The Journal Gazette
 
 
Friday, January 21, 2022 2:20 pm

Rare blast of snow, ice takes aim at southeast US coast

BEN FINLEY | Associated Press

 

NORFOLK, Va. -- Salt spreader trucks crisscrossed coastal roads as courthouses and schools closed Friday to prepare for a snow and ice storm expected to snarl parts of the Carolinas and Virginia unaccustomed to winter precipitation.

Authorities along the North and South Carolina coast warned that ice accumulation could cause power major power outages, while areas northeast of there stretching into Virginia could see several inches of snow.

School districts in the pathway canceled class or went to remote learning, while two large coastal military bases told nonessential personnel not to report to work. Fifty-seven courthouses from central North Carolina to the coast closed or altered operations because of the forecast.

Transportation officials in the southeast corner of Virginia said Friday morning that crews had been working overnight to treat the roads, but warned people to stay off of them.

“Road temps are below freezing on all roads in the area, which means high potential for slick spots, black ice and slushy conditions. Stay home where it’s safe and warm, unless travel is unavoidable,” the Virginia Department of Transportation's Hampton Roads District said in a tweet.

Near Raleigh, an ambulance transporting a patient slid off an icy road early Friday, injuring two workers aboard, according to the state Highway Patrol. The patient died after the crash, but the cause of death hasn't been confirmed.

The governor's office said numerous crashes were reported Friday morning after the storm's first wave, and a wave of heavier snow and ice was expected later in the day.

Forecasters predict four to six inches of snow in the northeast corner of North Carolina and Virginia’s Hampton Roads region, which includes Norfolk and Virginia Beach.

“Untreated roads will be slick, and treated roads will probably get slick overnight,” said Mike Montefusco, a meteorologist with the National Weather Service in Wakefield, Virginia.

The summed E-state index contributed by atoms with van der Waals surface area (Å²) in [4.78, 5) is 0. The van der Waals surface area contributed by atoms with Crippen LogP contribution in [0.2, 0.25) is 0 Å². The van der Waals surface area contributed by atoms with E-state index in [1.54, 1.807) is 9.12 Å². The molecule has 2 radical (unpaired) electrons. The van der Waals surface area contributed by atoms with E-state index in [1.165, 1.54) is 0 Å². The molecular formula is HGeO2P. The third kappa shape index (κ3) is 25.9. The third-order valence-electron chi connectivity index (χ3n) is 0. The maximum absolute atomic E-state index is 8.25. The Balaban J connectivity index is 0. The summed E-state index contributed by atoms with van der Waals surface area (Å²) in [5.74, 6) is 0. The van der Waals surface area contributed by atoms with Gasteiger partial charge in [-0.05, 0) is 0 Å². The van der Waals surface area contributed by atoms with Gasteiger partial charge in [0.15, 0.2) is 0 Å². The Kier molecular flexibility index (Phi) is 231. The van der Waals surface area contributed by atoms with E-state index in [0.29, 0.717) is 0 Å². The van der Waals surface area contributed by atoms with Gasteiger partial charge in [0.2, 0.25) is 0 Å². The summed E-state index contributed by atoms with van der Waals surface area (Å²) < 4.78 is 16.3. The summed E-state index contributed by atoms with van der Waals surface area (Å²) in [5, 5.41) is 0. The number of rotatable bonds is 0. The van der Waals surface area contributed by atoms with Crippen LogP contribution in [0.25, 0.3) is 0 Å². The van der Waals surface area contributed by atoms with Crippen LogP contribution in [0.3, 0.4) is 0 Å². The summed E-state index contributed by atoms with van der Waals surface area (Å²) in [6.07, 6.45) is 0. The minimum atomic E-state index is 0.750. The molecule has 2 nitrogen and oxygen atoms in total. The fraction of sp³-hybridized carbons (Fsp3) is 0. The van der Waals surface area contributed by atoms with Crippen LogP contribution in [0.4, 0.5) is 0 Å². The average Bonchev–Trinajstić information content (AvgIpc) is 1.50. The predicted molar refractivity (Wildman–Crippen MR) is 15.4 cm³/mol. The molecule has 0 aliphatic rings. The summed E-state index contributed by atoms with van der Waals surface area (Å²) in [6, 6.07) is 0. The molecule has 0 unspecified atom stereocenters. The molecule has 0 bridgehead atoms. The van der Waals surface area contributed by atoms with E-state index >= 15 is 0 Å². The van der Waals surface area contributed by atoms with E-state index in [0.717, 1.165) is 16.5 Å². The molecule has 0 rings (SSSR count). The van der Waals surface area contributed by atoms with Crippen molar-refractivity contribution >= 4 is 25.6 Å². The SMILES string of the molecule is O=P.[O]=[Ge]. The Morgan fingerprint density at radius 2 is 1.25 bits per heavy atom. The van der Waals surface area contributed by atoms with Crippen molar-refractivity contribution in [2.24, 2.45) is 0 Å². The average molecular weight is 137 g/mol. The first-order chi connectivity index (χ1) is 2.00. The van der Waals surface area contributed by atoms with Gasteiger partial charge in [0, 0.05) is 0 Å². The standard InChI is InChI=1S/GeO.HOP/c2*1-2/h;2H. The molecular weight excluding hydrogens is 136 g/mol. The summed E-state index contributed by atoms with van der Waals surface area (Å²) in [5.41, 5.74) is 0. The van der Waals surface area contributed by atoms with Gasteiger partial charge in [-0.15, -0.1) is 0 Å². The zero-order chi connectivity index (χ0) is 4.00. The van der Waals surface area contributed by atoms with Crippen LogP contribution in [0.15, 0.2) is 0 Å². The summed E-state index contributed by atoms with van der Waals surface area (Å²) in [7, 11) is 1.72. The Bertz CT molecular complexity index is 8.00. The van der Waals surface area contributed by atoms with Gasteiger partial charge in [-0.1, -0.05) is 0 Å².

He advised motorists to delay travel until later in the weekend.

Chris Stokes, 41, a construction worker who lives in Norfolk, stocked up at a Harris Teeter grocery store Friday morning, rounding out his provisions with bottled water, eggs, chicken, wine and other items.

“I already had a couple of things, but now they’re making it seem like it’s gonna be a lot worse,” Stokes said.

School was canceled for his kids. His construction jobs were on hold. Stokes’ plan was to put some chicken in the slow cooker and assemble some toys that his kids got for Christmas.

“I bought some salt, so I’ll sprinkle that outside the walkway and just kind of brace for it,” Stokes said.

“Luckily, I got a four-wheel drive (pickup truck)," he added. "So, if anything happens I’m not stuck for real. I can probably make it to where I need to go. But I’m sure nothing will be open.”

In North Carolina, the heaviest amounts of ice will likely develop near New Bern, where two U.S. highways cross, said Ryan Ellis, the science and operations officer for the National Weather Service office in Newport/Morehead City.

“We could see up to a half an inch of ice there, and with that amount you’re really starting to get into concerns about power outages,” Ellis said.

Ice will be a concern along the coast from Jacksonville, North Carolina, to the northeast corner of South Carolina.

The governors in North Carolina, South Carolina and Virginia each declared states of emergency ahead of the storm.

North Carolina Gov. Roy Cooper, noting that more than 100 members of the National Guard were staged in eastern North Carolina, warned the storm's second wave would be heavier than the first and urged people to stay off the roads.

“If you can, stay put and off the roads as that’s the best way to stay safe,” he said in a news release Friday.

Duke Energy said in a news release that it has readied 2,500 workers around the Carolinas to help restore power after the storm blows through, drawing crews from as far away as Florida and Indiana.

The U.S. Navy is requiring only mission-essential personnel to report to its installations along Virginia's coast, including the world's largest Navy base in Norfolk.

Marine Corps Base Camp Lejeune and Air Station New River in Jacksonville, North Carolina, also announced that non-essential employees won't be required to report to work Friday.

 

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